SINGAPORE, Sept 21: Malaysian palm oil futures dropped on Friday to their lowest in more than 11 months, posting their worst week since March last year as rising inventories and overnight losses in U.S. soybeans weighed on prices.
The brisk pace of the U.S. soybean harvest and global economic concerns dragged down palm oil prices, which have already come under pressure due to worries inventory levels in key producer Malaysia could climb above 2.2 million tons in September, which would be the highest level seen this year.
“The overseas market was down yesterday and this morning the Dalian market was down, so the futures market is under tremendous pressure on long liquidation and speculative short-selling,” said a trader with a foreign commodities brokerage in Malaysia.
“Technicals also don’t look good as prices broke below 2,800 ringgit with immediate support at 2,754 ringgit.”
At the close, the benchmark December contract on the Bursa Malaysia Derivatives Exchange had lost 2 per cent to 2,763 ringgit ($905) per ton, slightly above the intraday low at 2,755 ringgit, a level unseen since Oct. 6.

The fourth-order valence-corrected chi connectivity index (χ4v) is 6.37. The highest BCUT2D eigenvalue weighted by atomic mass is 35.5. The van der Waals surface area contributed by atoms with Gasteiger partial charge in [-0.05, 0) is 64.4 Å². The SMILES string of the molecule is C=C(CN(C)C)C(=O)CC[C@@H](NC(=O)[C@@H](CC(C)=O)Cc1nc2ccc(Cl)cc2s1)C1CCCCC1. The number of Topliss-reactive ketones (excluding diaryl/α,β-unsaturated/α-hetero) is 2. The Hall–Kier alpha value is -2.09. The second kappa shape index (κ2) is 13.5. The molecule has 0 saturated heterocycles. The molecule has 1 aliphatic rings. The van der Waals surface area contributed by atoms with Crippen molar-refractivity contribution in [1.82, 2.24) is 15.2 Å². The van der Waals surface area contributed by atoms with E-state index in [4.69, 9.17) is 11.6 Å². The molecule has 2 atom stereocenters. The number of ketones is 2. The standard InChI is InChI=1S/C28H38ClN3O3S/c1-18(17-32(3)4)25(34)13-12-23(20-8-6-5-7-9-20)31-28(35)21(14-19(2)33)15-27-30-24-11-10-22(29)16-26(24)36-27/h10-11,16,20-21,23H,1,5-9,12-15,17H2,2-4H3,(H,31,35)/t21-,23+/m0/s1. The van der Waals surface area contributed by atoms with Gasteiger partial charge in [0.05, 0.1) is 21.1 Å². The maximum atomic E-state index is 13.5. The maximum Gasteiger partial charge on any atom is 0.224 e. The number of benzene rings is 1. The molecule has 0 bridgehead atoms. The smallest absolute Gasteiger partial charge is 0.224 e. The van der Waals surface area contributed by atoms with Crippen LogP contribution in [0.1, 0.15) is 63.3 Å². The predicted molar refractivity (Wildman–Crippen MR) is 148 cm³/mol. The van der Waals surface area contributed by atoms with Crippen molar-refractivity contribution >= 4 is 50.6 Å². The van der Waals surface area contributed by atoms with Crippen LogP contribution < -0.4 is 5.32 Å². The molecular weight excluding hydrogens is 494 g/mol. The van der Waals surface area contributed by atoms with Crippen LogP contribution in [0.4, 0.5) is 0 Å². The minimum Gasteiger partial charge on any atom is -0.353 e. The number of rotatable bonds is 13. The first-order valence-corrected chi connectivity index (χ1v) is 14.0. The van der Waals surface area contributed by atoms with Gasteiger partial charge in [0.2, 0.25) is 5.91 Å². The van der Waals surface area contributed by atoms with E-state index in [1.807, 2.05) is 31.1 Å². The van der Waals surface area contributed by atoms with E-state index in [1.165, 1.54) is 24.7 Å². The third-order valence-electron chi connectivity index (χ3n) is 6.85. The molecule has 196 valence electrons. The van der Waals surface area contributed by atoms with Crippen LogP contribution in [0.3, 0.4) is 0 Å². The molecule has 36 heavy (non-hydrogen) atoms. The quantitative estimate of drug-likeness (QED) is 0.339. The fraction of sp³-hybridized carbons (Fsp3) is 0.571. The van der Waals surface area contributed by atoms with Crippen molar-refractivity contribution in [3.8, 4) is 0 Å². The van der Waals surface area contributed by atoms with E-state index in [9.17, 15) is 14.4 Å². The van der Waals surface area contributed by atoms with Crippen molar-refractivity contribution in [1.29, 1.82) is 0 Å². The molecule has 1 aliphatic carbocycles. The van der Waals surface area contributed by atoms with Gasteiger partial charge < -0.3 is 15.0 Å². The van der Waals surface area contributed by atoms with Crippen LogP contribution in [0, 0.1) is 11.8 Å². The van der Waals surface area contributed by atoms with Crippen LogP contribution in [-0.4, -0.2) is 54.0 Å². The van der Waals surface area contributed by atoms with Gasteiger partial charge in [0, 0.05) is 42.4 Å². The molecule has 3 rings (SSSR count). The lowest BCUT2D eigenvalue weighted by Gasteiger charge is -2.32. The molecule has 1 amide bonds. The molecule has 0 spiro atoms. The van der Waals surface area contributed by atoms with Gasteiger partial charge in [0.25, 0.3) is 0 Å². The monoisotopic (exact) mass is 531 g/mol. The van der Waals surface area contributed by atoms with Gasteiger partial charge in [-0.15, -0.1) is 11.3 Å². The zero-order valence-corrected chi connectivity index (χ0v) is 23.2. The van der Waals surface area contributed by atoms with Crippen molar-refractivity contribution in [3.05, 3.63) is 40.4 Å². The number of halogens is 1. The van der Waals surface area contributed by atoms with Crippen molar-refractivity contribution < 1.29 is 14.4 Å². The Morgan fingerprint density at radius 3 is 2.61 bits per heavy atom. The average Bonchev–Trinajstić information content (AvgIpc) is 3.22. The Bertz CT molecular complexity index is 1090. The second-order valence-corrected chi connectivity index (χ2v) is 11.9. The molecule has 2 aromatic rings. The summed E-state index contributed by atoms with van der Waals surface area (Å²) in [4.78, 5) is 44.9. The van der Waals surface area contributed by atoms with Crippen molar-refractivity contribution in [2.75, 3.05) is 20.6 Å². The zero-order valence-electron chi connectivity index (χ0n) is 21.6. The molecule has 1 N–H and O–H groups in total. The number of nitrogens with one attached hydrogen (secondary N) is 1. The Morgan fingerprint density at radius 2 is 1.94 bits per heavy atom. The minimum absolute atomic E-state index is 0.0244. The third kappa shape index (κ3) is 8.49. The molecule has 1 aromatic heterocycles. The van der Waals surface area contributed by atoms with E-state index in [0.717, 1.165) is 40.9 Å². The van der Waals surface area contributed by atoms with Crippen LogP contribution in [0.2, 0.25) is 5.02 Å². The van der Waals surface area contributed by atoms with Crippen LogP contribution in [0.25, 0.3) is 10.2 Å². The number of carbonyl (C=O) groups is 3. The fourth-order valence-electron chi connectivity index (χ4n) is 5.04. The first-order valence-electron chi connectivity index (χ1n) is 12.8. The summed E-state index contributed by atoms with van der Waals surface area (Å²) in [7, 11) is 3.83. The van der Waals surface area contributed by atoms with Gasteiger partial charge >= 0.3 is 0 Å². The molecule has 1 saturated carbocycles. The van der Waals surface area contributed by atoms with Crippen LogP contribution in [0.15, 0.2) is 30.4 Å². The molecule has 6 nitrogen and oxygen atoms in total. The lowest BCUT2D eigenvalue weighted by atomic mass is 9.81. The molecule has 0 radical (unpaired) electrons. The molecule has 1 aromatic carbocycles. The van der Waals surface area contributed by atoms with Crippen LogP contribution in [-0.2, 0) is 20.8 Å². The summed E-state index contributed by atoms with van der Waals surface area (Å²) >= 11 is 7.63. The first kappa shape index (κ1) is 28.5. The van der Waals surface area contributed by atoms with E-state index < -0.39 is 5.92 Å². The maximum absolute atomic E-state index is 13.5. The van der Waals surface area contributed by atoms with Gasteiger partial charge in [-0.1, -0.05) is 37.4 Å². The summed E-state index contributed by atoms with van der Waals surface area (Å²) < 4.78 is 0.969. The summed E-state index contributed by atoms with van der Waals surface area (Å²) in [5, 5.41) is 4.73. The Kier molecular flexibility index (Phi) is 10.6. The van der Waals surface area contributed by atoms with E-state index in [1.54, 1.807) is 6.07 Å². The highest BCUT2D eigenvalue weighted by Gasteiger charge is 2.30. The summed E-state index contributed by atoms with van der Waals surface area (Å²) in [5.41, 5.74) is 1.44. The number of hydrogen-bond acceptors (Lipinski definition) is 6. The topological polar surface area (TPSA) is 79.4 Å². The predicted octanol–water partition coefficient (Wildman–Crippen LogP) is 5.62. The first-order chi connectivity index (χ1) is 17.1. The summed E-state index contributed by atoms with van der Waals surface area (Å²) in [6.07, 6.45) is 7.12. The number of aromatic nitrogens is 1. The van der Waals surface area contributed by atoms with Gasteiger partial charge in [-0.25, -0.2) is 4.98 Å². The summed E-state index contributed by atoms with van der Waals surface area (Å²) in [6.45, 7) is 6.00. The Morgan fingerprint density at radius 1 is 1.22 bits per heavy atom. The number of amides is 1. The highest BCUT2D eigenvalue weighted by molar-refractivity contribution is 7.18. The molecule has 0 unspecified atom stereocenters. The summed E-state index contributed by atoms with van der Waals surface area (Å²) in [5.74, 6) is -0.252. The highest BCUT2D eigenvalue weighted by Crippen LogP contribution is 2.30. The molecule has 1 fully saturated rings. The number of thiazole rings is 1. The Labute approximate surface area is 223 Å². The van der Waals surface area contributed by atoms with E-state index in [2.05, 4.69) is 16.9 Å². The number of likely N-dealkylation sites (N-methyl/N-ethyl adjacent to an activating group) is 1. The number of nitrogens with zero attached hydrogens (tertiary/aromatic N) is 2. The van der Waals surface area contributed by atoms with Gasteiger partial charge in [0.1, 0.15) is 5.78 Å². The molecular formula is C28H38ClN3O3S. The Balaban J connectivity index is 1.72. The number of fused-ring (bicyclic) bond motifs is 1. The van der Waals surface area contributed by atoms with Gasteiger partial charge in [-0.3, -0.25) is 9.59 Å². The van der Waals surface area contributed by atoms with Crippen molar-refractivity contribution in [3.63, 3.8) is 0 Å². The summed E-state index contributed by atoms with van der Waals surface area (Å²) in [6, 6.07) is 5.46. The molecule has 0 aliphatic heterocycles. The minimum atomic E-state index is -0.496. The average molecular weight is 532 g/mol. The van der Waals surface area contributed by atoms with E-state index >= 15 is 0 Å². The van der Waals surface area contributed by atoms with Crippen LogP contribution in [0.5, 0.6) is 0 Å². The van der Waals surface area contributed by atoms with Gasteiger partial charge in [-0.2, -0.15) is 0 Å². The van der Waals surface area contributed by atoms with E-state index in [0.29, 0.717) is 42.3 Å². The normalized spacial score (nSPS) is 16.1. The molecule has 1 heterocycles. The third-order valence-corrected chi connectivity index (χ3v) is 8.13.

The prices broke below the 2,800-ringgit mark for the first time this year and posted a 5.9 per cent loss this week.
Total traded volume stood at 37,030 lots of 25 tons each, much higher than the usual 25,000 tons. Technicals continued to look bearish with Reuters market analyst Wang Tao saying palm oil would keep falling to 2,719 ringgit per ton based on a wave analysis.
Latest cargo surveyor data pointed to rising exports but traders said the increase was not enough to offset strong production, which could push September stocks even higher than the 10-month high of 2.1 million tons seen in August.—Reuters
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